5 car, even if caused by oneself, and damages caused by the vandalism of strangers; it is non-compulsory. For both types of comprehensive insurance, a deductible can be chosen. In German car insurance, there is also a uniform experience rating system ( Schadenfreiheitsrabatt ) which, however, applies only to the compulsory liability insurance and to collision coverage but not to the comprehensive coverage. The number of years without an accident is counted separately for the two types (liability and collision) and in accordance with these numbers, every insured is divided into a class ( Schadensfreiheitsklasse ), which is associated with a bonus coefficient b t. For any year t, the premium is defined as the product of a base amount and this coefficient. The base amount can be set freely by the insurance companies according to their risk classification, conditional on the characteristics of the insured (such as age, sex, profession, and location) but it cannot be related to past experience. In 2011, the compulsory liability insurance covered million cars, this is thus the total number of registered cars in Germany. In total, premium income was 20, 887 million Euro and expenditures for claims were 20, 444 million Euro. A detailed overview by the three main types of automobile insurance is given in Table 1. Table 1: Overview of the German car insurance market in 2011 liability comprehensive collision number of insured cars in million number of claims in million claims expenditure in billion Euro average claim in Euro 3, , 545 source: GDV (2012) 4 The Data Set For our analysis, we had access to the database of the insurance contracts of a German insurance company. We analyzed liability, comprehensive, and collision insurance separately, due to the different scopes of the indemnities and liability rules described in the previous section. In fact, these institutional differences are important for the interpretation of the results. We restrict our analysis to a subsample of individual contract owners. By considering contracts which are held by only one person, we make sure that the policy holder s characteristics (and especially their gender) are actually the characteristics (gender) of the driver. I.e. we exclude 5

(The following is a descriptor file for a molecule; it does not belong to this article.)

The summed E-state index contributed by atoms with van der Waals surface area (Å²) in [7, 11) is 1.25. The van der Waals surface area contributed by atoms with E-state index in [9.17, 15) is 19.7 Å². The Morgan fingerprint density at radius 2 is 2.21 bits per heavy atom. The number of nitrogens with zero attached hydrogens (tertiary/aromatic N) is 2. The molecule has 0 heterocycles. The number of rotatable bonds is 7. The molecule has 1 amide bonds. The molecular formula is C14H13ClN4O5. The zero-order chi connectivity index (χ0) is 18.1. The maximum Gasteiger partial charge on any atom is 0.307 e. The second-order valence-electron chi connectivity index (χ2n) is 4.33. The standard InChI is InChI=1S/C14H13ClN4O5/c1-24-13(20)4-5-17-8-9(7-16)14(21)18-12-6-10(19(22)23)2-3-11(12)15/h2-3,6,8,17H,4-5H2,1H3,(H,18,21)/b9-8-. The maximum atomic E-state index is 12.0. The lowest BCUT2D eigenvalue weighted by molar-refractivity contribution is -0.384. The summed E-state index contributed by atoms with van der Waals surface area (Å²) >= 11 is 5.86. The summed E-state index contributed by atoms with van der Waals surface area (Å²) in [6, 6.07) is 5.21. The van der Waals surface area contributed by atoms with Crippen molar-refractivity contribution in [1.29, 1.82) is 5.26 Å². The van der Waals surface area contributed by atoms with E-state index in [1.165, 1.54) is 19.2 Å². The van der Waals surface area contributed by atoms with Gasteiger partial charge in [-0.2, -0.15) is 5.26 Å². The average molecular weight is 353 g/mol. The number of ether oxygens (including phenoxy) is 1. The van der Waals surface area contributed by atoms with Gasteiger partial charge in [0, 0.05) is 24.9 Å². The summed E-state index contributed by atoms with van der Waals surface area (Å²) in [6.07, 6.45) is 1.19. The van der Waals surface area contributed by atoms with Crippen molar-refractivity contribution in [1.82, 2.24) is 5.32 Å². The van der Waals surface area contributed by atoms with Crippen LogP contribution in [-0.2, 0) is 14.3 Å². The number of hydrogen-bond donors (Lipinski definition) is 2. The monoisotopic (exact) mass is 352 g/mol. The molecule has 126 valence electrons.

6 contracts were more than one person is allowed to drive the car to make sure we capture the gender of the person actually driving the car. We use data for the year The data set contains information about each contract for a full contract year. The sample size in the liability insurance is n = 40, 147, n = 12, 574 in the comprehensive insurance, and n = 14, 390 in the collision insurance. There are no deductibles in liability insurance. The level of deductibles in comprehensive insurance are 0, 150, 300, 500 and 1000 Euro; and 0, 150, 300, 500, 1, 000 and 2, 500 Euro in the collision insurance. The collision insurance can be combined with a comprehensive insurance with a deductible of either 0, 150 or the deductible of the collision insurance. Our data set stems from a regional insurance company which has a significant market share in its area. It can be assumed that the data is fairly representative for the German automobile insurance market. 5 Empirical Model and Results 5.1 Pricing in the Automobile Insurance Industry Hedonic Pricing Model Risk classification and the pricing of insurance contracts is the core of actuarial science. 2 To analyze how the characteristic gender enters into the pricing formula and to assess the implicit price of the individual specific characteristics and contract characteristics such as coverage, we apply a hedonic price / premium function approach. A hedonic price function describes the equilibrium relationship between the characteristics of a product and its price. They are used to predict the prices of new goods, to adjust for quality change in price indexes, and to measure consumer and producer valuations of differentiated products. 3 pricing approach was applied to insurance by Puelz and Kemmsies (1993). The hedonic To estimate the implicit prices of gender and other underwriting attributes in the premium functions for the three types of insurance coverage, viz., liability, comprehensive and collision coverage, we apply the following hedonic function for each individual i 2 A comparison of different pricing methods is given in Weisberg et al. (1984). 3 For a survey article on hedonic price functions, we refer to Nesheim (2006). 6